There are important changes that affect the business of public adjusting due to the passage of Senate Bill 408 during the 2011 Legislative Session that will become effective January 1, 2012. In an effort to communicate those changes, please see the summary below. To read the enacted legislation verbiage, you should refer to the statutory citations.

Solicitation and Advertising

This part of the law outlines prohibitions regarding certain statements made in advertisements and solicitation pieces used by public adjusters. If you solicit business through newspapers, magazines, flyers and bulk mailers, you should become very familiar with these restrictions.

The following statements, made in any public adjuster’s advertisement or solicitation, are considered deceptive or misleading:

· A statement or representation that invites an insured policyholder to submit a claim when the policyholder does not have covered damage to insured property.

· A statement or representation that invites an insured policyholder to submit a claim by offering monetary or other valuable inducement.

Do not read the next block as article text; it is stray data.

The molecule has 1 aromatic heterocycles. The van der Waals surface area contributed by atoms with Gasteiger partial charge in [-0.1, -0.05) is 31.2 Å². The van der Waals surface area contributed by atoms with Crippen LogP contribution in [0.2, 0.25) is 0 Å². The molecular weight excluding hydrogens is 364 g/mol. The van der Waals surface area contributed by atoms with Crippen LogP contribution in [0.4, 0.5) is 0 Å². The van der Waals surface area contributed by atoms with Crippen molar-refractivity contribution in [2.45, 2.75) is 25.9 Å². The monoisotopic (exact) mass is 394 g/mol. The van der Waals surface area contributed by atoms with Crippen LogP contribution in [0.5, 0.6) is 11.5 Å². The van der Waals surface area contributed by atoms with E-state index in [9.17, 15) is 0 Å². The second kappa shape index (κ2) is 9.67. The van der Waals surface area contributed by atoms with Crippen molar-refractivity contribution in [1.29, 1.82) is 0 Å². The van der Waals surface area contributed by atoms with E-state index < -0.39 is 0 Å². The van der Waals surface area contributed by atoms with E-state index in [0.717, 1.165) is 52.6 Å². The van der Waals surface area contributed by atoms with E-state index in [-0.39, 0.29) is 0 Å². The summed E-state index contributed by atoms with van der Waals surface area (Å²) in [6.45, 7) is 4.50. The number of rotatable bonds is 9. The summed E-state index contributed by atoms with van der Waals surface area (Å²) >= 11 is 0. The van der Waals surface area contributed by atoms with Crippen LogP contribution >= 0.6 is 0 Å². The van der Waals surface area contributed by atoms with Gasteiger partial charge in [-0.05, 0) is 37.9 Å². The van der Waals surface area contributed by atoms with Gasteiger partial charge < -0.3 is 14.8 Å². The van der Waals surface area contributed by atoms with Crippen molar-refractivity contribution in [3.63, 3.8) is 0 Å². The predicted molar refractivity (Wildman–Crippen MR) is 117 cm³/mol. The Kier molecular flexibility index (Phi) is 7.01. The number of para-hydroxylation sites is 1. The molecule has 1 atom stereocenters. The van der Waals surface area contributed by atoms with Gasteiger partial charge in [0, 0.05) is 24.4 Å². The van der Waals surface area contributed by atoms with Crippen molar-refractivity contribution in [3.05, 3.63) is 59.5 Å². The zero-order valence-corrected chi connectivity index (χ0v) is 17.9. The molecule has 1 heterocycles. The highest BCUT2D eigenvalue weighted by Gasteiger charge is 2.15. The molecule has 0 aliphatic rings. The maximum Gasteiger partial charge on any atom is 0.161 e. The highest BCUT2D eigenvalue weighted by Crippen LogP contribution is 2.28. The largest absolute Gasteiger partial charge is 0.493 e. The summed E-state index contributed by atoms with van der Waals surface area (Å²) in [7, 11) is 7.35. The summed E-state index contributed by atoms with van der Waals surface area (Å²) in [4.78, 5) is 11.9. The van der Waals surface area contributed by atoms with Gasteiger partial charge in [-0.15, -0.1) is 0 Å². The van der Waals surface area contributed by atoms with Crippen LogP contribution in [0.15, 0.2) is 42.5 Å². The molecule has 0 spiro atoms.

· A statement or representation that invites an insured policyholder to submit a claim by stating that there is no risk to the policyholder by submitting such claim.
· A statement or representation, or use of a logo or shield, that implies or could mistakenly be construed to imply that the solicitation was issued or distributed by a governmental agency or is sanctioned or endorsed by a governmental agency.
· The term written advertisement includes only newspapers, magazines, flyers, and bulk mailers. The following disclaimer, which is not required to be printed on standard size business cards, must be added in bold print and capital letters in typeface no smaller than the typeface of the body of the text to all written advertisements by a public adjuster: